Marina: The morning was magical…while I was listening to the birds twitter and the wind murmuring, the sun lazily showed its warm rays through the tent’s wing…but the ground was cold and forced me to get up. My first big camping. There, on the top of the watch-tower around 5:30 I was in spirit together with my friends who from the top of that wonderous mountain looked at the fire ball throwing its fingers across south Serbia…A little cloud here and there spread itself in to the weak haze still standing in the hollows beneath me…The air like in a fairy tale…without the city noise…I adore the silence in an early morning…But I still don’t like mountains… :)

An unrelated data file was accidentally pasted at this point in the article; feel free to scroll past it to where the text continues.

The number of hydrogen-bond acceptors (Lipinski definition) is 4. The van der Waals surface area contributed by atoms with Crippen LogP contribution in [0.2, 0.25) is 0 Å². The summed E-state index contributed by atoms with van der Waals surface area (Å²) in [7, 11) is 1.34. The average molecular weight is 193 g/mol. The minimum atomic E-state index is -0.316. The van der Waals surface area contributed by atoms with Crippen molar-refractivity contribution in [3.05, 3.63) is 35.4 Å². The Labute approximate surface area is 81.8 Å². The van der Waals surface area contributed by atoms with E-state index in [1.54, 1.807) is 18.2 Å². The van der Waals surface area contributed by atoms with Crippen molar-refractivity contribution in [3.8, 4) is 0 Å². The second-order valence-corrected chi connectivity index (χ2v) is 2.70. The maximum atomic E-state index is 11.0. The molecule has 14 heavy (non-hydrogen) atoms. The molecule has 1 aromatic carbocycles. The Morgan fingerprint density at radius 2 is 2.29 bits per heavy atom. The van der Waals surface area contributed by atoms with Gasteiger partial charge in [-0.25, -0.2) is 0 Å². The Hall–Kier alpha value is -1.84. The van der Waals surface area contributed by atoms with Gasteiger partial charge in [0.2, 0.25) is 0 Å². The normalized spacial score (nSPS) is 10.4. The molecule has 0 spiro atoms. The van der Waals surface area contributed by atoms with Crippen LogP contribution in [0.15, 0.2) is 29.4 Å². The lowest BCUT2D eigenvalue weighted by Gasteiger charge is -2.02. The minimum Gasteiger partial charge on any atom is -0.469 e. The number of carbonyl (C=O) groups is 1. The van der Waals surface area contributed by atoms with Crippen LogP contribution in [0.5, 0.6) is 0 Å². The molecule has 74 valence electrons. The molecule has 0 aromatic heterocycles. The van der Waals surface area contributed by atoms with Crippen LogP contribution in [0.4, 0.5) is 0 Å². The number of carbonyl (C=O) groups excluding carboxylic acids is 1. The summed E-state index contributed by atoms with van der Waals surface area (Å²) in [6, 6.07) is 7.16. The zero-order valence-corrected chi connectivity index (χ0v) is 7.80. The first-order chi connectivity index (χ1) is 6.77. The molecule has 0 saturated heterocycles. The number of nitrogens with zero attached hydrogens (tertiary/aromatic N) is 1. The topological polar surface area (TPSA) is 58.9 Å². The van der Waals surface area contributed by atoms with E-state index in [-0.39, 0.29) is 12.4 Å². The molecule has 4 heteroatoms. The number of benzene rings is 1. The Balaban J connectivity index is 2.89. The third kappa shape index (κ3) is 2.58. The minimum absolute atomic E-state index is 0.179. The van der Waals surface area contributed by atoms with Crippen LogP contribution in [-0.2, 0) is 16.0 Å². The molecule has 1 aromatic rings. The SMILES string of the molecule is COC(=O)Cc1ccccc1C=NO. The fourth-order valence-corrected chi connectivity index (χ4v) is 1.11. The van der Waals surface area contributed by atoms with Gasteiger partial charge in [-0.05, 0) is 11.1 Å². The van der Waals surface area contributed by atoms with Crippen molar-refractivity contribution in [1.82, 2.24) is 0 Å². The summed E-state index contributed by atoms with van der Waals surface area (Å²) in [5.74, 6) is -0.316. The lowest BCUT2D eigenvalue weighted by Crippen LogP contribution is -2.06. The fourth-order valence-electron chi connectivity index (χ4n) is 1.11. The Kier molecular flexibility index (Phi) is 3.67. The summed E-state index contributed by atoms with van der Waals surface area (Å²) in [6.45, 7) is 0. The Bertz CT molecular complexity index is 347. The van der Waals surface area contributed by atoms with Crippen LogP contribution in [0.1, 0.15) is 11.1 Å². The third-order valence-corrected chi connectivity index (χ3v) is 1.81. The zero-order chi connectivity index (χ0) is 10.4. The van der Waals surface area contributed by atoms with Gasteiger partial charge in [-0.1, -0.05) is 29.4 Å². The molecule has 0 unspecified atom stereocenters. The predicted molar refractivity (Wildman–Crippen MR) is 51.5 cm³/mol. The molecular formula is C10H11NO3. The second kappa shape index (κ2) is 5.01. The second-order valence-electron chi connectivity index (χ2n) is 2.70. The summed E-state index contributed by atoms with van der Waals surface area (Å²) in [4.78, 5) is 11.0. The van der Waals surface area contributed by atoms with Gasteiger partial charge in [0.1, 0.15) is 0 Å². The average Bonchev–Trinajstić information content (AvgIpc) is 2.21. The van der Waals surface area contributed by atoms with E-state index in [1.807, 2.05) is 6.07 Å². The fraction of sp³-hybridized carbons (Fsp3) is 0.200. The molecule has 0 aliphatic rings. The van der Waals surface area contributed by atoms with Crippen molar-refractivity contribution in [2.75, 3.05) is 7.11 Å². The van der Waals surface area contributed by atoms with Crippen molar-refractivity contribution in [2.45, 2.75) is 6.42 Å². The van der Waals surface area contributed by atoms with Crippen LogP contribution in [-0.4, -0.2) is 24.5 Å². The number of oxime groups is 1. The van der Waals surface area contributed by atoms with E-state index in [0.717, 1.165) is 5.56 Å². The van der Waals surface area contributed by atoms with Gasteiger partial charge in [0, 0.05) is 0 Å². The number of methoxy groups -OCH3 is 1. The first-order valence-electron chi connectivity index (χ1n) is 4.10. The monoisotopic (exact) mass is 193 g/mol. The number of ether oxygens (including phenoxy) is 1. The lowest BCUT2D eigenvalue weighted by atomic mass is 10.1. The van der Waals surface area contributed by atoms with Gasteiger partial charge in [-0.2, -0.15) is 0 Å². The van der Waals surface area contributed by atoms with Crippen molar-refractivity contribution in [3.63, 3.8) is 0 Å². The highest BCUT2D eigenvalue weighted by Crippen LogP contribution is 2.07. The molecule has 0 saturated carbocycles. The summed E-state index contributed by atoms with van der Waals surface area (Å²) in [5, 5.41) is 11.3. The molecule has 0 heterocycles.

Jelena: I had heard them arriving and waited patiently. Seeing the night already falling, I’m losing the last hope that it will happen today. Their nearness makes me dizzy as I lapse into a nightmare. In the dead of the night I wake up fretfull and suddenly decide to start the game. I raise the storm. Soon, I can hear thumps at the foothill. Those are the bravest, trying to ignore me while hammering the nails of their tents that went wild. Still, I wake them up. As if by command, the drowsy convoy staggerly moved on. I develop a tactic: I’m strengthening their will with the soft moonlight, gentle nature and tranquilizing silence. I’m not letting them give up. To their tiredness I give a cosy shelter, soaking in first drops of sweat from their bodies. I’m refreshed, but still dry. I want more! I make them drunk with the sky so that they won’t lose the strength. I deceived them easily, cunningly hiding the distant peaks. I make noise, stretch the distances and decide to silently wait in the ambush at the top, enduring barely the devastating thirst. I wait for them, one after the other, and pierce them with wind whose blade masterly scrapes all the accumulated sweat. Ravenously I suck in every drop. Refreshed, rejuvinated and reborn, I let them go in peace, gently caressing them with the warm rays of the Sun.